Journal of Information Systems Education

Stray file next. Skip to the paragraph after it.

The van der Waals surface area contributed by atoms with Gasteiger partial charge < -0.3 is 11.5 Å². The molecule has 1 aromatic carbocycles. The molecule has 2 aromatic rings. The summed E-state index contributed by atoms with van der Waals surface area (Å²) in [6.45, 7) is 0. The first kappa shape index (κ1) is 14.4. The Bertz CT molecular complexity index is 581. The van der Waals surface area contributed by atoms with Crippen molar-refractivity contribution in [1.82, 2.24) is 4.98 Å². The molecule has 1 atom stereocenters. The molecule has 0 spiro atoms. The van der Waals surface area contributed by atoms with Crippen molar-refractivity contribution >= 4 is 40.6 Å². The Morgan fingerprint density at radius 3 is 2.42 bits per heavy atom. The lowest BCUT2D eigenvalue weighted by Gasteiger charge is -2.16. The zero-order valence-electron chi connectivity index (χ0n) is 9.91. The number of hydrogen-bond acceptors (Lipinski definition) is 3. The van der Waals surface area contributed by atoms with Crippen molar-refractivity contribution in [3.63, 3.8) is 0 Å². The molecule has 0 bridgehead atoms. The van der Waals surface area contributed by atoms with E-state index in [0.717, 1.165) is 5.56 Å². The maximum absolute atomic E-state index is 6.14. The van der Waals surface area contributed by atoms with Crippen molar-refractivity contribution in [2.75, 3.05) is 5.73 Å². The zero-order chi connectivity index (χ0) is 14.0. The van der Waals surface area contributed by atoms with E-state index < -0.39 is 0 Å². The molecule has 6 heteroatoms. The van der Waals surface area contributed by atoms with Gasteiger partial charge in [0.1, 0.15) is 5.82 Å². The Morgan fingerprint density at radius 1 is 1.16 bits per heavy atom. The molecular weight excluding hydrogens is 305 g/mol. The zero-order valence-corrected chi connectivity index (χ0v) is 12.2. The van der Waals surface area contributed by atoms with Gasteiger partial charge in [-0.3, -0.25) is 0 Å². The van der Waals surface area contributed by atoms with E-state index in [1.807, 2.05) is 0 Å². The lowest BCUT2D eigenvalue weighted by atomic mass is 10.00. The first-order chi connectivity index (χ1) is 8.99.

Data Structures and Algorithms (DS) is a basic computer science course that is a prerequisite for taking advanced information systems (IS) curriculum courses. The course aims to teach students how to analyze a problem, design a solution, and implement it using pseudocode to construct knowledge and develop the necessary skills for algorithmic problem solving and abstract thinking. While the literature acknowledges the difficulty of this course, few references were found that examine the process students undergo while solving DS algorithmic problems. The study’s objective is to explore and describe IS students’ problem-solving processes and challenges requiring a high level of abstract thinking in a “black box” approach. During the study, 13 students were observed while solving a complex problem, using “think aloud” (TA) techniques. Each observation was recorded, transcribed, and iteratively analyzed using principles of provisional coding in qualitative data analysis. The findings suggest that the quality and correctness of the solutions depend on three main factors: abstract thinking, flexibility applied during the solution process, and an absence of misconceptions related to concepts and the basic understanding of the problem. The students’ levels of abstract thinking also influenced the quality of visualization used while trying to solve the problem. This study’s findings may raise the awareness of DS course designers and instructors regarding the importance of the role of abstract thinking, possible misconceptions, and strategies used in problem solving as factors influencing students’ ability to solve complex problems.





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